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Andy Flower: 'I'd like Rizwan and Masood to develop their partnership a bit more'

The Multan Sultans head coach explains why his team has been so successful, and the talent of the 20-year-old Ihsanullah

Multan Sultans have been the PSL's most successful franchise, in terms of overall wins, finishing in the top two in the last three seasons and clinching the title in 2021. Last year they lost only two out of 12 games and this year they have already won four out of six. Sultans' head coach Andy Flower talked to ESPNcricinfo about how they have sustained their success.
The progress of Multan Sultans has been tremendous. Last year they looked invincible, and this year they have started well again. What's the secret?
I wish we had been invincible. We've had a lot of good results. We played some really strong cricket and we're all really proud of that. I think some of the factors that go into it are, number one, the strong drive and support from the top - from the owner, Alamgir Tareen, [who] is very keen on us to challenging convention and using the information as wisely as possible. I think one of his favorite book and theories is stemmed from the Moneyball book. Certainly, when we began working together, we had Nathan Leamon, the ex-England analyst, who was working with us and particularly driving things from an information point of view.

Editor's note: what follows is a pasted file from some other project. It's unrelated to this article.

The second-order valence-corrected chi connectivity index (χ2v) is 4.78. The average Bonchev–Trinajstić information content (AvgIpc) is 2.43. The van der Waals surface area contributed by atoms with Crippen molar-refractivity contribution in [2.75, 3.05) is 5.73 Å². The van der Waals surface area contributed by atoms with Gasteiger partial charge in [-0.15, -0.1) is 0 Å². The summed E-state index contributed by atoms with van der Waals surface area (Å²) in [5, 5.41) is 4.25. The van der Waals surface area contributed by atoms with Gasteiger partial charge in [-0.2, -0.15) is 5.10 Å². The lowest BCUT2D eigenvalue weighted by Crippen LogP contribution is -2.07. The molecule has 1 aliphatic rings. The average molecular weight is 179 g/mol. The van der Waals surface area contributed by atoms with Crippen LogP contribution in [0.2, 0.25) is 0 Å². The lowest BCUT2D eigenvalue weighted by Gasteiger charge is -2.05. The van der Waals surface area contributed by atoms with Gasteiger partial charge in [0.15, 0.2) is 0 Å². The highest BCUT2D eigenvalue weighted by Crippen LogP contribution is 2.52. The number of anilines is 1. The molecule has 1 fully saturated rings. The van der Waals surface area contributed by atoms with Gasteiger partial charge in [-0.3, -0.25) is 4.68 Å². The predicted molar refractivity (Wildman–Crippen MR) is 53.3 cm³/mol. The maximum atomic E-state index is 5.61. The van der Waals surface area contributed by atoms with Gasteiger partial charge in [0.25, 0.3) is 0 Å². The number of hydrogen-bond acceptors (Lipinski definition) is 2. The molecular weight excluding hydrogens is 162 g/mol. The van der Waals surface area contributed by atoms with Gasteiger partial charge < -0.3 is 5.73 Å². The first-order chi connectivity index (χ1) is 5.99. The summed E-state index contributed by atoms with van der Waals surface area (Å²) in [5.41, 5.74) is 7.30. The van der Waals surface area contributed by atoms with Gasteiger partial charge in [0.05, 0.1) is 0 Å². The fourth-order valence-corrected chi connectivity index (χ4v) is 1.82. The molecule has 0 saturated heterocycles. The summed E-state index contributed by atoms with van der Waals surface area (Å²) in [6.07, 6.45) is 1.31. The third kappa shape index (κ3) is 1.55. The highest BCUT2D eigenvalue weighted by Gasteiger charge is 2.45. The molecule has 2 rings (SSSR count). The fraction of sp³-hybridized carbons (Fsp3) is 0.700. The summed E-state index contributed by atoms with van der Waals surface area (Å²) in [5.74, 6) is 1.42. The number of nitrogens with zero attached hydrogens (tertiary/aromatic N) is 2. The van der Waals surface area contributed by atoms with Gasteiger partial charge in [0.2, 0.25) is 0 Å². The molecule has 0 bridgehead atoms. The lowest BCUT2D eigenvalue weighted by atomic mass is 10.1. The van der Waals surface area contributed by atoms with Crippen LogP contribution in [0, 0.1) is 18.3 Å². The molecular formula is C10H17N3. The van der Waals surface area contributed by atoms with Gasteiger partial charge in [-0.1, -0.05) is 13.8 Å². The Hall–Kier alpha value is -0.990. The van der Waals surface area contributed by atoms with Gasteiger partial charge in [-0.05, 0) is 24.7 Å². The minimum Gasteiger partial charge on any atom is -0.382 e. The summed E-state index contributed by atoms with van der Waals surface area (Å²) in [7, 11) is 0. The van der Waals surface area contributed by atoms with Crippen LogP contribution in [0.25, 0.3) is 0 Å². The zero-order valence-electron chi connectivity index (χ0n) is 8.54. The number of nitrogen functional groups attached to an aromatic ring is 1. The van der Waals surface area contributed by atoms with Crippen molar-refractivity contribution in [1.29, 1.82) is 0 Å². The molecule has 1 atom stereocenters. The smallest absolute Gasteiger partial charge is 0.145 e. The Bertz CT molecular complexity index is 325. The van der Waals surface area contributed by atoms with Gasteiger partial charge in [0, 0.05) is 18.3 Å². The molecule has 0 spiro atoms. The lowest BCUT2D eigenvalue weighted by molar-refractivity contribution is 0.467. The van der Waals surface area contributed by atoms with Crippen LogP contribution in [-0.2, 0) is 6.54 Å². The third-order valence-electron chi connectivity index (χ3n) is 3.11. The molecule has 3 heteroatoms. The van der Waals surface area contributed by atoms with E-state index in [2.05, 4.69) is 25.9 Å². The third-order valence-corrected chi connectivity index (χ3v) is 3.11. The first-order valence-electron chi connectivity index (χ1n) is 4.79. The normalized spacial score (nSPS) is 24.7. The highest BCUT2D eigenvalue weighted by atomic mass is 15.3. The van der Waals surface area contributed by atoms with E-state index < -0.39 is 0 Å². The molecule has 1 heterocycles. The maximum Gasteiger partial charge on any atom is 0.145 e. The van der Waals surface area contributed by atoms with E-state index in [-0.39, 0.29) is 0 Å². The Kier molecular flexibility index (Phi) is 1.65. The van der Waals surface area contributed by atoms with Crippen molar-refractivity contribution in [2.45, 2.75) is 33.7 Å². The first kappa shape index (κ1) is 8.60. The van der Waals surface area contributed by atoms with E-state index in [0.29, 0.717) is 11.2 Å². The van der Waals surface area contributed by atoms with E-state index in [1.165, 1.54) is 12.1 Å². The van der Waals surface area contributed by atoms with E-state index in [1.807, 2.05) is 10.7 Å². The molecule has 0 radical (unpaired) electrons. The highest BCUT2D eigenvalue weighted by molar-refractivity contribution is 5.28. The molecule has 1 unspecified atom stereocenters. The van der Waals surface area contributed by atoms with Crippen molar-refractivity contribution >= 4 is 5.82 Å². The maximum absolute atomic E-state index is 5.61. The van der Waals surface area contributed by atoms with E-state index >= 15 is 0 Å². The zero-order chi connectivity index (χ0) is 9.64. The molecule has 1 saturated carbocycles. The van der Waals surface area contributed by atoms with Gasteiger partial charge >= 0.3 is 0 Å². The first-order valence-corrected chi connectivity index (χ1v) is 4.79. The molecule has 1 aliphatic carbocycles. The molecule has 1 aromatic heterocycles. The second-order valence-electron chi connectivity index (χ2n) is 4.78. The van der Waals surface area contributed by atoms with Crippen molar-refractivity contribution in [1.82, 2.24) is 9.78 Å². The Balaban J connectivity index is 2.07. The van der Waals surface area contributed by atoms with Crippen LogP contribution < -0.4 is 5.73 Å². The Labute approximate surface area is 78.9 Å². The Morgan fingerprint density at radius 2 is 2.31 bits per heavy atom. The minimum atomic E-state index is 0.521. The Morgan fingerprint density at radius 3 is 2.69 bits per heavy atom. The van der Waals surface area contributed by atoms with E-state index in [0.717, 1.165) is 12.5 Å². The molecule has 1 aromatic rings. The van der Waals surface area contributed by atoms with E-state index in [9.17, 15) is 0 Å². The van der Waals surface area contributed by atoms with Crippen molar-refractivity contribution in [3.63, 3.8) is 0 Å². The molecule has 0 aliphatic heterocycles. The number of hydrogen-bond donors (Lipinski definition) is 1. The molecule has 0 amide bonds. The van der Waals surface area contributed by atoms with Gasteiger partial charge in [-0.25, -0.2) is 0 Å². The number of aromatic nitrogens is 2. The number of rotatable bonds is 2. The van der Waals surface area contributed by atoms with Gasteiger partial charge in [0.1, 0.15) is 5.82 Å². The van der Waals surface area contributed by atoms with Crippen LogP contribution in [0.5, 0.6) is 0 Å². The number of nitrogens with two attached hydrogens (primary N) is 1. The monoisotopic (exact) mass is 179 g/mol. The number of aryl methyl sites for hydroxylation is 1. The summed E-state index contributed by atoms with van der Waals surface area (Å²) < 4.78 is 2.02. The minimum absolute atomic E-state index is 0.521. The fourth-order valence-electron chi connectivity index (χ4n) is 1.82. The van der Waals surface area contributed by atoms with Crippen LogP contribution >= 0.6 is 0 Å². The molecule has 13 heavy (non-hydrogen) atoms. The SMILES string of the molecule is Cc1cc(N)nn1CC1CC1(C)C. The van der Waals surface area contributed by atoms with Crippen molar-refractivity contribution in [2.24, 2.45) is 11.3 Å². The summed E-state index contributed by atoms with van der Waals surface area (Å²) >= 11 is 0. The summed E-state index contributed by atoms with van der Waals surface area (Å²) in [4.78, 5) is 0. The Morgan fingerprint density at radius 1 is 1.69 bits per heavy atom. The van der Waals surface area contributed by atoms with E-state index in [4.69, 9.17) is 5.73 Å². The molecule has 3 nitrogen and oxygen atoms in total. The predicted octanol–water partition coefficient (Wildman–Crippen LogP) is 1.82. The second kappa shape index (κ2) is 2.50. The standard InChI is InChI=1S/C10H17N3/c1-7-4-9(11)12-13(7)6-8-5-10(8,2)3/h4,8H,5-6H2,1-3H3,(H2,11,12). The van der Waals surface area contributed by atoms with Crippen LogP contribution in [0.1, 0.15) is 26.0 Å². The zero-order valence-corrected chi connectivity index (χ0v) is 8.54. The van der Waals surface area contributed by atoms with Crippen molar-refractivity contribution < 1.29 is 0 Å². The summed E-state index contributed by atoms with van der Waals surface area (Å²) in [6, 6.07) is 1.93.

Very importantly, we've had two very good captains who have been very successful for us - Shan Masood and Mohammad Rizwan. I think some of our coaching leadership has definitely helped, especially our Pakistani coaches, Abdul Rehman and Mushtaq Ahmed, are both very experienced coaches in their own right.
We've got quite a strong package on the management front. The players are the guys that do it out there in the middle, though, and we've had some outstanding performances. The combination of these things coming together has meant that we've had really good, consistent performances over the last three years.
In franchise cricket, what's a coach's role: managing players, coaching them, or mapping out the team's strategy?
A strategy for people to work from is important and giving people structure to work from is important. But managing the individual players is equally or more important. Also, bringing the team together, making them feel as if they are coming together for something special. I think that's also important from a motivational and team dynamic point of view.
How has the PSL been different from your work in other franchise leagues?
Each franchise tournament and each country has a different feel. That's one of the really nice things about coaching around the franchise world - you're experiencing different cultures, not only from a national perspective but also cricketing cultures. Pakistan cricket has its own thing, particularly around fast bowling and wristspin, which makes it a really exciting cricketing environment.